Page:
Relay Ladder Logic

As I said before ladder diagrams can look a lot like electrical schematics going vertical. Most people learn to draw ladder logic diagrams this way – by building them as electrical schematics. But there are some differences. This is why I will advice you to learn it in a different way.

I will explain this way in this ladder logic tutorial.

The problem here is that electrical control systems and the PLC works in different ways. Here are the biggest differences:

  • The PLC takes one ladder logic line (rung) and executes that and then goes to the next line
  • In electrical systems multiple lines (current pathways) can be executed (activated) at the same time

With these crucial differences in mind, let’s get into it. It’s time to learn some ladder logic.

Ladder Logic Basics

The first thing you will see when you create a new piece of ladder logic are two vertical lines. It is in between these two lines your ladder logic goes. When you draw ladder logic, you will draw vertical connections between these two lines. Each of those are called a rung. Just like on a physical ladder.

Ladder Logic with Horizontal Lines called Rungs

In these rungs you can put any of the ladder logic symbols to create the logic you want. As you can see above, I have put numbers on each rung. This is to understand how the PLC will execute the ladder logic. You may be familiar with the PLC scan time or scan cycle. Roughly said, the PLC will first scan all it’s inputs, then execute the program to set outputs.

But how does the PLC execute our ladder logic?

One rung at a time.

This might be one of the most important rules of ladder logic. The PLC only executes one rung at a time, then executes the next. In fact, the PLC only executes one symbol at a time.

Ladder Logic Programming with Instructions

Each symbol in ladder logic is an instruction. This can, in the beginning, be rather confusing. But don’t worry. I will explain this with simple examples. Let me start by giving you a simple example. In this first example you will be introduced to the two first ladder logic symbols.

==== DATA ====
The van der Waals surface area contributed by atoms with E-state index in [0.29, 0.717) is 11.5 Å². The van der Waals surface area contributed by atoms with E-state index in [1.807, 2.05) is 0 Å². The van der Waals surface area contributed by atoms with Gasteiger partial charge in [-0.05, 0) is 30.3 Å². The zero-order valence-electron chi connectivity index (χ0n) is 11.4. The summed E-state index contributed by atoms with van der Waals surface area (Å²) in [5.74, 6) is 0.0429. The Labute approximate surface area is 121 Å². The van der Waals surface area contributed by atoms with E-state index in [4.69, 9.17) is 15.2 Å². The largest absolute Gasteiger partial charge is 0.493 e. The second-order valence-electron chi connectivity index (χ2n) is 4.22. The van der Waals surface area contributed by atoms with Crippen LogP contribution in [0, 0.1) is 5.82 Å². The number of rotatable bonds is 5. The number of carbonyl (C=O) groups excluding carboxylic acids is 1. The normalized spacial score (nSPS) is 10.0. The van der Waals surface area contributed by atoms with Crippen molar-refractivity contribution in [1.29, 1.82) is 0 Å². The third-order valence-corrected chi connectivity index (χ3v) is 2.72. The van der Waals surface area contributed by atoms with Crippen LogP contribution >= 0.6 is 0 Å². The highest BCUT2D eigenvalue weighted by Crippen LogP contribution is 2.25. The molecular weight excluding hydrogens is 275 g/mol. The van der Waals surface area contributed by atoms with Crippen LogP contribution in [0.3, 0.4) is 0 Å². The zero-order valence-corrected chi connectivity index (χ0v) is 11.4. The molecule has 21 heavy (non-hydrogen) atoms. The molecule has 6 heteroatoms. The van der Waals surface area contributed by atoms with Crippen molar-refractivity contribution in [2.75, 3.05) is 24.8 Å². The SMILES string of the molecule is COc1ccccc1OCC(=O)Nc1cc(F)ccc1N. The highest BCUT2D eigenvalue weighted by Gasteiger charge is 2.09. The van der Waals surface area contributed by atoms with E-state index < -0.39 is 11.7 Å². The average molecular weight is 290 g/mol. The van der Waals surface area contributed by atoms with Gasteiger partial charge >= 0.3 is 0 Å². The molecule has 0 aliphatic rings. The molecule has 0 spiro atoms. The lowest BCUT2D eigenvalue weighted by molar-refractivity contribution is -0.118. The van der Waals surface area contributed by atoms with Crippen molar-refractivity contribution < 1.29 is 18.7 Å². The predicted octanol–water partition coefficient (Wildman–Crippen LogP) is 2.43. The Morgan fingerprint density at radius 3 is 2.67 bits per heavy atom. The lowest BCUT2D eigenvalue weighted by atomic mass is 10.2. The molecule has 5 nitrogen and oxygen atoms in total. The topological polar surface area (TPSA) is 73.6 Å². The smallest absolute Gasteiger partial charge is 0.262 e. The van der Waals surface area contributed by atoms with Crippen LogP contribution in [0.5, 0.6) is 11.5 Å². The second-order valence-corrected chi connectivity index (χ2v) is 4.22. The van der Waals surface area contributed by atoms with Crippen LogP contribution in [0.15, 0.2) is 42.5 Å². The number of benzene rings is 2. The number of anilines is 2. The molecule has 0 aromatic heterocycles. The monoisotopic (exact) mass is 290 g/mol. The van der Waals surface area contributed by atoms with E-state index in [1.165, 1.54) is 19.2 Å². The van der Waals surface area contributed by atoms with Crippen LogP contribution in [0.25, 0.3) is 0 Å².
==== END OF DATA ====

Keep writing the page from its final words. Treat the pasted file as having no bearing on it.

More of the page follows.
So what are these instructions or symbols?

They are basically logic instructions, that makes you able to create a piece of logic. That piece of logic is your ladder logic or PLC program. If you take a closer look at the example below, you will see two instructions (symbols).

Two Instructions in One Ladder Logic Rung

You can check out my video tutorial, and see how the basic PLC instructions work. I would still recommend you to finish this tutorial anyway, since the video only gives you a basic coverage.

Examine if Closed

The first instruction here is called examine if closed. The symbol for the instruction looks like this:

Examine if Closed Instruction

This is a conditional instruction. It means that you can use it to check if something is true. For example check if a bit is on.

As you can see there is a name above the instruction symbol – I0.0.

This is the address of the specific bit, this instruction will examine. In this case, a digital input. It could also just be an internal memory bit or even an output.

Examine if closed is also known as normally open. It works basically the same way as a normally open contact in en electrical circuit. Of course, the normally open contact has no memory bit as a condition. The condition is whether the contact is activated or not. So the condition could be a finger pressing a button.

The main point here is that, each instruction has to be assigned an address in the PLC.

Yes, inputs and outputs are also bits of memory in the PLC. In the example above, the examine if closed instruction has been given memory address I0.0 as a condition. This address belongs to the first input of the PLC.

Here’s how that works:

  • When the PLC scan cycle starts, the PLC will check the states of all its inputs.
  • It will then write in memory the boolean value for these states (0 or 1).
  • If an input is LOW the bit will be set to 0.
  • And if an input is HIGH the memory bit will be set to 1.

Output Coil